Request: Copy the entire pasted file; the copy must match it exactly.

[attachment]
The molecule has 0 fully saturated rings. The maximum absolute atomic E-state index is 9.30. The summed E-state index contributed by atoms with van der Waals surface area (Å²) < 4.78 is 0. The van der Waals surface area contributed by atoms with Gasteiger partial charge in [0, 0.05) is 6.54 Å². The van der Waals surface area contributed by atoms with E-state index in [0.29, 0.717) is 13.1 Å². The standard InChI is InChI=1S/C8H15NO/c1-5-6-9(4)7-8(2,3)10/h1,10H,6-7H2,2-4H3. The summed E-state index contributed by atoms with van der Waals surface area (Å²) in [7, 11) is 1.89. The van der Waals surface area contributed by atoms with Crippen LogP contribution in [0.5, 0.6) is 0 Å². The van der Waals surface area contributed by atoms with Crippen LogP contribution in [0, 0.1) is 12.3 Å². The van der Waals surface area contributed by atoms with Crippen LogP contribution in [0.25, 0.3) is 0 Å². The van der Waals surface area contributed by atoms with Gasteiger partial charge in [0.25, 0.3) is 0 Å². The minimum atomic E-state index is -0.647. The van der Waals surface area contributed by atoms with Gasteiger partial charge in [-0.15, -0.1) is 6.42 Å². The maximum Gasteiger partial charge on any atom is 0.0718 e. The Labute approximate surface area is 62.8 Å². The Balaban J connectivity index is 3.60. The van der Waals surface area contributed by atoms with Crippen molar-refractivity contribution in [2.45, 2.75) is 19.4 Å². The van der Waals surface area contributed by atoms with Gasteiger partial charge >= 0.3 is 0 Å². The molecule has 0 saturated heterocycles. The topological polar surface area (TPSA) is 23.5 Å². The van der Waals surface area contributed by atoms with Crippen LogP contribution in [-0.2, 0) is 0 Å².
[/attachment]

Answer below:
The molecule has 0 fully saturated rings. The maximum absolute atomic E-state index is 9.30. The summed E-state index contributed by atoms with van der Waals surface area (Å²) < 4.78 is 0. The van der Waals surface area contributed by atoms with Gasteiger partial charge in [0, 0.05) is 6.54 Å². The van der Waals surface area contributed by atoms with E-state index in [0.29, 0.717) is 13.1 Å². The standard InChI is InChI=1S/C8H15NO/c1-5-6-9(4)7-8(2,3)10/h1,10H,6-7H2,2-4H3. The summed E-state index contributed by atoms with van der Waals surface area (Å²) in [7, 11) is 1.89. The van der Waals surface area contributed by atoms with Crippen LogP contribution in [0.5, 0.6) is 0 Å². The van der Waals surface area contributed by atoms with Crippen LogP contribution in [0, 0.1) is 12.3 Å². The van der Waals surface area contributed by atoms with Crippen LogP contribution in [0.25, 0.3) is 0 Å². The van der Waals surface area contributed by atoms with Gasteiger partial charge in [0.25, 0.3) is 0 Å². The minimum atomic E-state index is -0.647. The van der Waals surface area contributed by atoms with Gasteiger partial charge in [-0.15, -0.1) is 6.42 Å². The maximum Gasteiger partial charge on any atom is 0.0718 e. The Labute approximate surface area is 62.8 Å². The Balaban J connectivity index is 3.60. The van der Waals surface area contributed by atoms with Crippen molar-refractivity contribution in [2.45, 2.75) is 19.4 Å². The van der Waals surface area contributed by atoms with Gasteiger partial charge >= 0.3 is 0 Å². The molecule has 0 saturated heterocycles. The topological polar surface area (TPSA) is 23.5 Å². The van der Waals surface area contributed by atoms with Crippen LogP contribution in [-0.2, 0) is 0 Å².